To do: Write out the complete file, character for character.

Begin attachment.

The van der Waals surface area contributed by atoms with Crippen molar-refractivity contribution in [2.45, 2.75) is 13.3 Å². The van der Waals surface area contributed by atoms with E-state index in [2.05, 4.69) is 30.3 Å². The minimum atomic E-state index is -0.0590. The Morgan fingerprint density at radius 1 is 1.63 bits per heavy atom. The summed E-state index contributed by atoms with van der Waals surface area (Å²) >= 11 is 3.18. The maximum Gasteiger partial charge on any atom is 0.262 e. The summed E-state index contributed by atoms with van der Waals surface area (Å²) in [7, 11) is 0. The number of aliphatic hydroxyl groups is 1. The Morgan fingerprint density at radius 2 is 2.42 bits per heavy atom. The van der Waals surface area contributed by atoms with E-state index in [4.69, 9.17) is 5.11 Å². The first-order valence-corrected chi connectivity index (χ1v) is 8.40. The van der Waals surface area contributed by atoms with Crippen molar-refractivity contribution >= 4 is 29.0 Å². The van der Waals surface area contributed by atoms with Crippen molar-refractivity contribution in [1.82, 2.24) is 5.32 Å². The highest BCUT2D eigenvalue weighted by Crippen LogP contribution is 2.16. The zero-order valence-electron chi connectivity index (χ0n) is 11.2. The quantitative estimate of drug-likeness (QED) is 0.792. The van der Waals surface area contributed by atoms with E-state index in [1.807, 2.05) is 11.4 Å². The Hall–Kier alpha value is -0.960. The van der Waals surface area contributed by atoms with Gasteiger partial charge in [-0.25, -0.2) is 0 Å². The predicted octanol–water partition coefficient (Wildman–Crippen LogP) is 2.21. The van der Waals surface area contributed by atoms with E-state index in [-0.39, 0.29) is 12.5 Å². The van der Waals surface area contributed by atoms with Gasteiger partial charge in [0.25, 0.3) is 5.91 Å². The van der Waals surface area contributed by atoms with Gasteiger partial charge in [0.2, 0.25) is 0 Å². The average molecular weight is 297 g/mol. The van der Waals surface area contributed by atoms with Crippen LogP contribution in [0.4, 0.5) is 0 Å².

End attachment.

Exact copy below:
The van der Waals surface area contributed by atoms with Crippen molar-refractivity contribution in [2.45, 2.75) is 13.3 Å². The van der Waals surface area contributed by atoms with E-state index in [2.05, 4.69) is 30.3 Å². The minimum atomic E-state index is -0.0590. The Morgan fingerprint density at radius 1 is 1.63 bits per heavy atom. The summed E-state index contributed by atoms with van der Waals surface area (Å²) >= 11 is 3.18. The maximum Gasteiger partial charge on any atom is 0.262 e. The summed E-state index contributed by atoms with van der Waals surface area (Å²) in [7, 11) is 0. The number of aliphatic hydroxyl groups is 1. The Morgan fingerprint density at radius 2 is 2.42 bits per heavy atom. The van der Waals surface area contributed by atoms with E-state index in [4.69, 9.17) is 5.11 Å². The first-order valence-corrected chi connectivity index (χ1v) is 8.40. The van der Waals surface area contributed by atoms with Crippen molar-refractivity contribution >= 4 is 29.0 Å². The van der Waals surface area contributed by atoms with Crippen molar-refractivity contribution in [1.82, 2.24) is 5.32 Å². The highest BCUT2D eigenvalue weighted by Crippen LogP contribution is 2.16. The zero-order valence-electron chi connectivity index (χ0n) is 11.2. The quantitative estimate of drug-likeness (QED) is 0.792. The van der Waals surface area contributed by atoms with E-state index in [1.807, 2.05) is 11.4 Å². The Hall–Kier alpha value is -0.960. The van der Waals surface area contributed by atoms with Gasteiger partial charge in [-0.25, -0.2) is 0 Å². The predicted octanol–water partition coefficient (Wildman–Crippen LogP) is 2.21. The van der Waals surface area contributed by atoms with E-state index in [-0.39, 0.29) is 12.5 Å². The van der Waals surface area contributed by atoms with Gasteiger partial charge in [0.25, 0.3) is 5.91 Å². The van der Waals surface area contributed by atoms with Gasteiger partial charge in [0.2, 0.25) is 0 Å². The average molecular weight is 297 g/mol. The van der Waals surface area contributed by atoms with Crippen LogP contribution in [0.4, 0.5) is 0 Å².